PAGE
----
Story Sent in by Fern:
David was a guy I met online. If his profile was any indicator, he was a calm, composed, straight-laced guy who had been too busy establishing his career (he was an attorney in a big firm) to pay attention to his love life.
"Forgive me if this is blunt," he wrote in his introductory message, "I've been out of the 'game' for awhile, but your profile has seriously interested me more than anyone else's. In the spirit of full disclosure, I've written to two other people, but I have to confess that you've generated a very clear picture of yourself through your words."
He was nice, and he was handsome, and so we talked for a little while, first by email and then by phone. He asked me out a little less than a month after his first message. He was nervous and so awkward that I couldn't help but say yes. He made me smile.
We agreed to meet outdoors, in front of a town library. I wore a nice first-date outfit, but he showed up in a full suit and tie. I had to laugh.
"You didn't have to go all formal," I reassured him, "A date isn't like going to a job."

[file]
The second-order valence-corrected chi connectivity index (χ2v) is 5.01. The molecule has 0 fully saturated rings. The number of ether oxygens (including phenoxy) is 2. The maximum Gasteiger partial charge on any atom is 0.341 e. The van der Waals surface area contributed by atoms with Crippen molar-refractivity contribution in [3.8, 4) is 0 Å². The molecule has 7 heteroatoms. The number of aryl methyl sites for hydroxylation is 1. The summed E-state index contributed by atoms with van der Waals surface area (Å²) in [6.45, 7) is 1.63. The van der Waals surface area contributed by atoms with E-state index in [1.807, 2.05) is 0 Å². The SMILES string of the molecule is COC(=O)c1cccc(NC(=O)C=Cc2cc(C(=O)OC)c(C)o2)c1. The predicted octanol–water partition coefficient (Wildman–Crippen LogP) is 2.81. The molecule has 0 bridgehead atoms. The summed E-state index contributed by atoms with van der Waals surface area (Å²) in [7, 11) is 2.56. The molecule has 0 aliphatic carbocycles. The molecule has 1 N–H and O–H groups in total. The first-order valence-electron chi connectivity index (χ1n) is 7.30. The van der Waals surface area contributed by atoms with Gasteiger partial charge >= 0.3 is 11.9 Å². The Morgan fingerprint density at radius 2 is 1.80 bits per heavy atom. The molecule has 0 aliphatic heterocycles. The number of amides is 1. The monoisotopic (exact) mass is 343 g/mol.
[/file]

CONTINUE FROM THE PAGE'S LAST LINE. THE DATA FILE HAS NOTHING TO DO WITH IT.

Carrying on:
He looked down at his clothes and smiled back. "Sorry," he replied, "I really wanted to look good for you."
I said, "I think you look great."
We took a walk for about 20 minutes to nowhere in particular, just up and down the main street and side roads. He barely spoke at all, and he seemed seriously put off. I did my best to make him feel comfortable, cracking jokes, asking about his work, and so on. He answered me, but always as if he didn't really want to.
It was almost dinnertime, and I asked him where he wanted to go. He stopped walking and turned to me. He said, "I'm sorry. This is my first date in years. I feel like I'm really disappointing you."
I was sympathetic, but couldn't stop myself from losing some interest. I replied, "It's okay. Try to relax. I'm not judging you."
He said, "There's one thing I can think of to do, to relax."
He raised his hands, then put them on my shoulders. I thought that he was going to try and force a kiss, and I was ready to turn my face away, but instead, he shook me. He shook me like a rag doll. He shook me like he wanted to win first prize at the international shaking contest. He shook me like he wanted to hurt me.
I spun from his grasp, landing an open palm on his face. We were both too shocked to say anything, but he ran away, on his heels, down the street.
I never heard from him again, not even an apology. His profile vanished from the site shortly thereafter. I guess that's when happens when you learn first-date etiquette from gorilla documentaries.
Story Sent in by Fern: